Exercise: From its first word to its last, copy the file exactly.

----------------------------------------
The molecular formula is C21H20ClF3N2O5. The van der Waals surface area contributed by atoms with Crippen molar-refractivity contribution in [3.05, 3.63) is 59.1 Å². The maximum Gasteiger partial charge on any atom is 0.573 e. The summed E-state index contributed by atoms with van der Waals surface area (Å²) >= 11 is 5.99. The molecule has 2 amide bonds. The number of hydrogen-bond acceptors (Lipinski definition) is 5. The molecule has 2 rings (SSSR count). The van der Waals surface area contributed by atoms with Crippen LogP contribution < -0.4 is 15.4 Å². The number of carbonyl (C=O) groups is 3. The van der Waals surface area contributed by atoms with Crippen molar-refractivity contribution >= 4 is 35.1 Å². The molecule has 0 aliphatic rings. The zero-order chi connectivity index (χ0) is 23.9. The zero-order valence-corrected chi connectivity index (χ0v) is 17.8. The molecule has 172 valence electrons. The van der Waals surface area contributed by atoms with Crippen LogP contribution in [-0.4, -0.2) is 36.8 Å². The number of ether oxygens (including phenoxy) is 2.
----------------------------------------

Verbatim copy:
The molecular formula is C21H20ClF3N2O5. The van der Waals surface area contributed by atoms with Crippen molar-refractivity contribution in [3.05, 3.63) is 59.1 Å². The maximum Gasteiger partial charge on any atom is 0.573 e. The summed E-state index contributed by atoms with van der Waals surface area (Å²) >= 11 is 5.99. The molecule has 2 amide bonds. The number of hydrogen-bond acceptors (Lipinski definition) is 5. The molecule has 2 rings (SSSR count). The van der Waals surface area contributed by atoms with Crippen LogP contribution < -0.4 is 15.4 Å². The number of carbonyl (C=O) groups is 3. The van der Waals surface area contributed by atoms with Crippen molar-refractivity contribution >= 4 is 35.1 Å². The molecule has 0 aliphatic rings. The zero-order chi connectivity index (χ0) is 23.9. The zero-order valence-corrected chi connectivity index (χ0v) is 17.8. The molecule has 172 valence electrons. The van der Waals surface area contributed by atoms with Crippen LogP contribution in [-0.4, -0.2) is 36.8 Å². The number of ether oxygens (including phenoxy) is 2.